Justin Thomas overturned a record-equalling seven-shot deficit before beating Will Zalatoris in a play-off to win his second US PGA Championship following a dramatic climax at Southern Hills.
Chile’s Mito Pereira held a one-shot lead on the 72nd hole after seeing his birdie putt on the 17th stop agonisingly short of the hole, but pushed his drive into the creek and ran up a devastating double bogey.
That left Thomas and Zalatoris to contest a three-hole aggregate play-off and Thomas birdied the 13th and 17th and parred the 18th to lift the Wanamaker Trophy for the second time, having started the day seven shots off the lead.
That meant the former world number one equalled the biggest comeback in US PGA history, John Mahaffey coming from seven behind Tom Watson after 54 holes to defeat Watson and Jerry Pate in a play-off at Oakmont in 1978.
Thomas had holed from six feet on the par-five 13th to match the birdie Zalatoris had made after finding the green in two, but Zalatoris missed from eight feet for birdie on the 17th after Thomas had driven the green on the 302-yard par four to set up a two-putt birdie.
Zalatoris then could not hole his lengthy birdie putt on the 18th and Thomas safely two-putted for par to get his hands on the Wanamaker Trophy for the second time following his 2017 win at Quail Hollow.
Thomas had birdied the 17th in regulation and missed from 10 feet for another on the last, his third 67 of the week setting a target of five under par that only Zalatoris was able to match, with Pereira and Cameron Young four under and England’s Matt Fitzpatrick and Tommy Fleetwood sharing fifth place on three under.
Fitzpatrick began the final round three behind Pereira and his chance looked to have disappeared as he followed a front nine of 36 with bogeys on the 10th and 11th, but the 27-year-old from Sheffield chipped in for birdie across the 15th green to revive his hopes.
However, Fitzpatrick pitched into a bunker to bogey the 17th and end his chances of becoming just the second English winner of the US PGA and first in 103 years.
“It’s a tough one to take right now,” Fitzpatrick said. “Just got to try to take the positives. The first three days I was immaculate. Everything I was doing was right.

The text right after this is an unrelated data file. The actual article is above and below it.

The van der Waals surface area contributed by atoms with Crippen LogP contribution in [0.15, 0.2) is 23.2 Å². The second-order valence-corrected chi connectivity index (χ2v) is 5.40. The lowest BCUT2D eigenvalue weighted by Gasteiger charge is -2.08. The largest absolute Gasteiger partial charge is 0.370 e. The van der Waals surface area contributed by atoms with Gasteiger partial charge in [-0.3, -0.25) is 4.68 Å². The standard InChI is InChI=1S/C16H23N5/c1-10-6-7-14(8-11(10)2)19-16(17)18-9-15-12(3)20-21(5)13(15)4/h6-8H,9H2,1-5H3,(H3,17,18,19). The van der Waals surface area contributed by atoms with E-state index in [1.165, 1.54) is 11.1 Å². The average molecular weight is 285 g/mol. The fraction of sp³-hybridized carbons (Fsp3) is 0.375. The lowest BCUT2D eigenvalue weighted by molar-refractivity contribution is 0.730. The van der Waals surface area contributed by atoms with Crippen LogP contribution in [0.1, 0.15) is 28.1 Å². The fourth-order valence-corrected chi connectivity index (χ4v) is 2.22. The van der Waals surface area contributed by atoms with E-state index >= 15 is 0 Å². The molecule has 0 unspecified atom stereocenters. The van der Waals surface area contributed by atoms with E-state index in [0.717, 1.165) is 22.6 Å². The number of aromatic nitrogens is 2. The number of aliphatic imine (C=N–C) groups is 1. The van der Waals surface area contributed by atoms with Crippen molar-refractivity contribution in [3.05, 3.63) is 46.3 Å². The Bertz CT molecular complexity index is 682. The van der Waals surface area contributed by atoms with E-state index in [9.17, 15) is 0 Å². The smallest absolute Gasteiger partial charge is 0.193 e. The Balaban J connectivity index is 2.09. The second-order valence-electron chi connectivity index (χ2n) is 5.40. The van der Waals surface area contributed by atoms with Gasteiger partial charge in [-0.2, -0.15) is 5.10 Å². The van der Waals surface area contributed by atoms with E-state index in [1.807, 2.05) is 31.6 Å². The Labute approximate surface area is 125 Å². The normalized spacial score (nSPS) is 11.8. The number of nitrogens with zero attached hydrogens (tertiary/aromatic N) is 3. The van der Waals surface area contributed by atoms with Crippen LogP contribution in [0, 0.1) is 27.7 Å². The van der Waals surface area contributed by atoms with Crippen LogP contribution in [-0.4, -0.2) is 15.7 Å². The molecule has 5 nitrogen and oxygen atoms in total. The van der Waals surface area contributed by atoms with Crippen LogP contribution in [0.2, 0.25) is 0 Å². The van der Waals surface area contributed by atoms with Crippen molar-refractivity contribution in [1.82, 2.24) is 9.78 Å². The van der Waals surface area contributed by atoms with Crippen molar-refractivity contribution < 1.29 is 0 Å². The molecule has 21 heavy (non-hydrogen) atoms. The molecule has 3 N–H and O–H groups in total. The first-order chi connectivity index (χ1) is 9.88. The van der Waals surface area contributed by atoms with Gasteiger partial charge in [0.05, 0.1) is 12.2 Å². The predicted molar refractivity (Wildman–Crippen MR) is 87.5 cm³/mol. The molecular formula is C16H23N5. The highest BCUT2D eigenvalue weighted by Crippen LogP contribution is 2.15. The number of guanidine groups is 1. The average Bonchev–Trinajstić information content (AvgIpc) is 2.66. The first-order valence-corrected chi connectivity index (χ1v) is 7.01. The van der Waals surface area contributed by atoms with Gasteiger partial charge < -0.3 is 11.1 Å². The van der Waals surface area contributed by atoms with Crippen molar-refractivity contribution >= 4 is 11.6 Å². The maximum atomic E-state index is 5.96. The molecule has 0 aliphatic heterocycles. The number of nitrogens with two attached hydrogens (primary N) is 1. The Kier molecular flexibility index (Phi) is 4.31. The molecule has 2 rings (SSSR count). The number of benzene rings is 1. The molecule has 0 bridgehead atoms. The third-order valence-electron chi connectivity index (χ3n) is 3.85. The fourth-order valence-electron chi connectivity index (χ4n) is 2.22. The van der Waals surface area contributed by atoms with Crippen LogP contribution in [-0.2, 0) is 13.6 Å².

“Maybe today wasn’t quite as switched on. I made too many mistakes on the simple things. I didn’t hit it in the fairway enough. There were just a few things today which I could have done better looking back.”
Rory McIlroy’s second successive Sunday charge in a major had earlier ended in disappointment as his wait for a fifth major title, and first since the 2014 US PGA, goes on.
McIlroy finished runner-up in the Masters thanks to a closing 64 at Augusta National, a round which culminated in wild celebrations from the four-time major winner after he holed a bunker shot on the 72nd hole.
In stark contrast, McIlroy’s closing 68 in Tulsa was followed by him declining to speak to waiting reporters before quickly collecting his belongings from the locker room and heading to his car.
The reaction was understandable given that McIlroy had enjoyed a one-shot lead following an opening 65 from what proved the favourable side of the draw.
A second round of 71 was far from disastrous, but Saturday’s 74 left him nine shots off the pace heading into the final round, a deficit he swiftly reduced thanks to four birdies in a row from the second.
The par threes have been McIlroy’s undoing however – the 33-year-old playing them in five over par in round three even with a birdie on the 14th – and the sixth cost him another shot on Sunday after missing the green and hitting a poor chip to 20 feet.
Good birdie chances went begging on the ninth, 12th and 13th and McIlroy’s faint hopes were ended with a bogey on the short par-four 17th.
Fleetwood had set the early clubhouse target after five birdies in six holes from the 12th gave him a closing 67, but said he had not contemplated his total being good enough to win or get into a play-off.
“I’m going to be happy wherever I finish,” Fleetwood said. “I’ve never thought it was enough but it was great to have what’s going to be my best result of the year so far in a major.”
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